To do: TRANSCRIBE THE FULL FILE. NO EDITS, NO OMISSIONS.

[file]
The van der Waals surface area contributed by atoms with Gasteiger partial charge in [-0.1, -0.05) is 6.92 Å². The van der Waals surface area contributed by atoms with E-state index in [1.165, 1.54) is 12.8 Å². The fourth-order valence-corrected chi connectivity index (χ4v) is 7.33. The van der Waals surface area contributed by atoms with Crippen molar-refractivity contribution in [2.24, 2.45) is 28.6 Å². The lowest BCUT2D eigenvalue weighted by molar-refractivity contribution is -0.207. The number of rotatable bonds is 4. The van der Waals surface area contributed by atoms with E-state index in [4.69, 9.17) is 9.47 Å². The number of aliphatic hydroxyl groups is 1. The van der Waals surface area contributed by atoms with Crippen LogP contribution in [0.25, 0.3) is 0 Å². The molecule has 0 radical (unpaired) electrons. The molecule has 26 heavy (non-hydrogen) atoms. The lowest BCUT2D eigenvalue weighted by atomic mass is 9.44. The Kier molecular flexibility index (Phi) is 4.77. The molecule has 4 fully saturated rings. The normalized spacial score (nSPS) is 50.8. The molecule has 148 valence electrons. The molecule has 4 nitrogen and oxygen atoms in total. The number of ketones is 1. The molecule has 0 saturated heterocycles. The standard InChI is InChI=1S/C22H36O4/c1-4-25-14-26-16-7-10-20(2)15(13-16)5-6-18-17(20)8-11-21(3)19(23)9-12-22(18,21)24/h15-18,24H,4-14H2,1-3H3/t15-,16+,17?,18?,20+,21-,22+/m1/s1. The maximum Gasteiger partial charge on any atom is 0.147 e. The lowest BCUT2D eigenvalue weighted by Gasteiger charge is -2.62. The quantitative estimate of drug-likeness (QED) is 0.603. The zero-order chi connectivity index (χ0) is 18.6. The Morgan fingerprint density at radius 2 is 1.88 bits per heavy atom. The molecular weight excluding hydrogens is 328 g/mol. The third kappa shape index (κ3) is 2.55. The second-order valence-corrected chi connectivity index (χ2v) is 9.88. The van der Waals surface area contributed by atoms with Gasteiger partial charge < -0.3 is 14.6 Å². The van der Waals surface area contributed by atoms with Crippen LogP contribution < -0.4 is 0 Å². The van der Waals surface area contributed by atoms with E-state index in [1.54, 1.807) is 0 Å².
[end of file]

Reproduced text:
The van der Waals surface area contributed by atoms with Gasteiger partial charge in [-0.1, -0.05) is 6.92 Å². The van der Waals surface area contributed by atoms with E-state index in [1.165, 1.54) is 12.8 Å². The fourth-order valence-corrected chi connectivity index (χ4v) is 7.33. The van der Waals surface area contributed by atoms with Crippen molar-refractivity contribution in [2.24, 2.45) is 28.6 Å². The lowest BCUT2D eigenvalue weighted by molar-refractivity contribution is -0.207. The number of rotatable bonds is 4. The van der Waals surface area contributed by atoms with E-state index in [4.69, 9.17) is 9.47 Å². The number of aliphatic hydroxyl groups is 1. The van der Waals surface area contributed by atoms with Crippen LogP contribution in [0.25, 0.3) is 0 Å². The molecule has 0 radical (unpaired) electrons. The molecule has 26 heavy (non-hydrogen) atoms. The lowest BCUT2D eigenvalue weighted by atomic mass is 9.44. The Kier molecular flexibility index (Phi) is 4.77. The molecule has 4 fully saturated rings. The normalized spacial score (nSPS) is 50.8. The molecule has 148 valence electrons. The molecule has 4 nitrogen and oxygen atoms in total. The number of ketones is 1. The molecule has 0 saturated heterocycles. The standard InChI is InChI=1S/C22H36O4/c1-4-25-14-26-16-7-10-20(2)15(13-16)5-6-18-17(20)8-11-21(3)19(23)9-12-22(18,21)24/h15-18,24H,4-14H2,1-3H3/t15-,16+,17?,18?,20+,21-,22+/m1/s1. The maximum Gasteiger partial charge on any atom is 0.147 e. The lowest BCUT2D eigenvalue weighted by Gasteiger charge is -2.62. The quantitative estimate of drug-likeness (QED) is 0.603. The zero-order chi connectivity index (χ0) is 18.6. The Morgan fingerprint density at radius 2 is 1.88 bits per heavy atom. The molecular weight excluding hydrogens is 328 g/mol. The third kappa shape index (κ3) is 2.55. The second-order valence-corrected chi connectivity index (χ2v) is 9.88. The van der Waals surface area contributed by atoms with Gasteiger partial charge < -0.3 is 14.6 Å². The van der Waals surface area contributed by atoms with Crippen LogP contribution < -0.4 is 0 Å². The van der Waals surface area contributed by atoms with E-state index in [1.54, 1.807) is 0 Å².